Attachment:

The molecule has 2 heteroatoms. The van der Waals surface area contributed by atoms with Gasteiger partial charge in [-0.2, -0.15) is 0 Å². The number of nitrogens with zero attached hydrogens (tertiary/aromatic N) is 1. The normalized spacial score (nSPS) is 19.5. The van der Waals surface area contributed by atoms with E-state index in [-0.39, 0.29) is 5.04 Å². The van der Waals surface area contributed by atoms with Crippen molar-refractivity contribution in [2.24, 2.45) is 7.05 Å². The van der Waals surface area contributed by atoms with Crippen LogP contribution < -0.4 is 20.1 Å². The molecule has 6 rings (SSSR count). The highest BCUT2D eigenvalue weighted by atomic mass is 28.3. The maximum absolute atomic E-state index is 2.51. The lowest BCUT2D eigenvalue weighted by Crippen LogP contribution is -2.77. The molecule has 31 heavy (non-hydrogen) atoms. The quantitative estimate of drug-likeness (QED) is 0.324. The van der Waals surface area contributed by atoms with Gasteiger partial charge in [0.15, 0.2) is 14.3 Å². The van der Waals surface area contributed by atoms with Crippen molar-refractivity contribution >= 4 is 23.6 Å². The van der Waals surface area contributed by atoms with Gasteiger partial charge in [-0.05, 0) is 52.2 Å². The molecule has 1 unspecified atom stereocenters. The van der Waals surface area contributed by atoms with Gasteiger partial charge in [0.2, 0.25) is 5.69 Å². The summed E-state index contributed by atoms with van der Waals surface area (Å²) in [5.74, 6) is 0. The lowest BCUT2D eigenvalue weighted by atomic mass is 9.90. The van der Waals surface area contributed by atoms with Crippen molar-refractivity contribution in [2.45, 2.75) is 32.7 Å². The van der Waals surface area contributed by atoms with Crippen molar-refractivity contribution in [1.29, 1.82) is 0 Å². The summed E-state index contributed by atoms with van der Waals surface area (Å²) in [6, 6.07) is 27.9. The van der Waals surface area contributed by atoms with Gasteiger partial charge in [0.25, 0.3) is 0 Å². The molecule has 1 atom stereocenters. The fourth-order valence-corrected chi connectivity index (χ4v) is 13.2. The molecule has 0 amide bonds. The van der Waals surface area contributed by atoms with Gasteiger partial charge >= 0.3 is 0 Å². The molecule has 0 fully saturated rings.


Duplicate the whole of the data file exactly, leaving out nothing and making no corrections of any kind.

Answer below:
The molecule has 2 heteroatoms. The van der Waals surface area contributed by atoms with Gasteiger partial charge in [-0.2, -0.15) is 0 Å². The number of nitrogens with zero attached hydrogens (tertiary/aromatic N) is 1. The normalized spacial score (nSPS) is 19.5. The van der Waals surface area contributed by atoms with E-state index in [-0.39, 0.29) is 5.04 Å². The van der Waals surface area contributed by atoms with Crippen molar-refractivity contribution in [2.24, 2.45) is 7.05 Å². The van der Waals surface area contributed by atoms with Crippen LogP contribution < -0.4 is 20.1 Å². The molecule has 6 rings (SSSR count). The highest BCUT2D eigenvalue weighted by atomic mass is 28.3. The maximum absolute atomic E-state index is 2.51. The lowest BCUT2D eigenvalue weighted by Crippen LogP contribution is -2.77. The molecule has 31 heavy (non-hydrogen) atoms. The quantitative estimate of drug-likeness (QED) is 0.324. The van der Waals surface area contributed by atoms with Gasteiger partial charge in [0.15, 0.2) is 14.3 Å². The van der Waals surface area contributed by atoms with Crippen molar-refractivity contribution >= 4 is 23.6 Å². The van der Waals surface area contributed by atoms with Gasteiger partial charge in [-0.05, 0) is 52.2 Å². The molecule has 1 unspecified atom stereocenters. The van der Waals surface area contributed by atoms with Gasteiger partial charge in [0.2, 0.25) is 5.69 Å². The summed E-state index contributed by atoms with van der Waals surface area (Å²) in [5.74, 6) is 0. The lowest BCUT2D eigenvalue weighted by atomic mass is 9.90. The van der Waals surface area contributed by atoms with Crippen molar-refractivity contribution in [2.45, 2.75) is 32.7 Å². The van der Waals surface area contributed by atoms with Crippen molar-refractivity contribution in [1.29, 1.82) is 0 Å². The summed E-state index contributed by atoms with van der Waals surface area (Å²) in [6, 6.07) is 27.9. The van der Waals surface area contributed by atoms with Gasteiger partial charge in [0.25, 0.3) is 0 Å². The molecule has 1 atom stereocenters. The fourth-order valence-corrected chi connectivity index (χ4v) is 13.2. The molecule has 0 amide bonds. The van der Waals surface area contributed by atoms with Gasteiger partial charge >= 0.3 is 0 Å². The molecule has 0 fully saturated rings.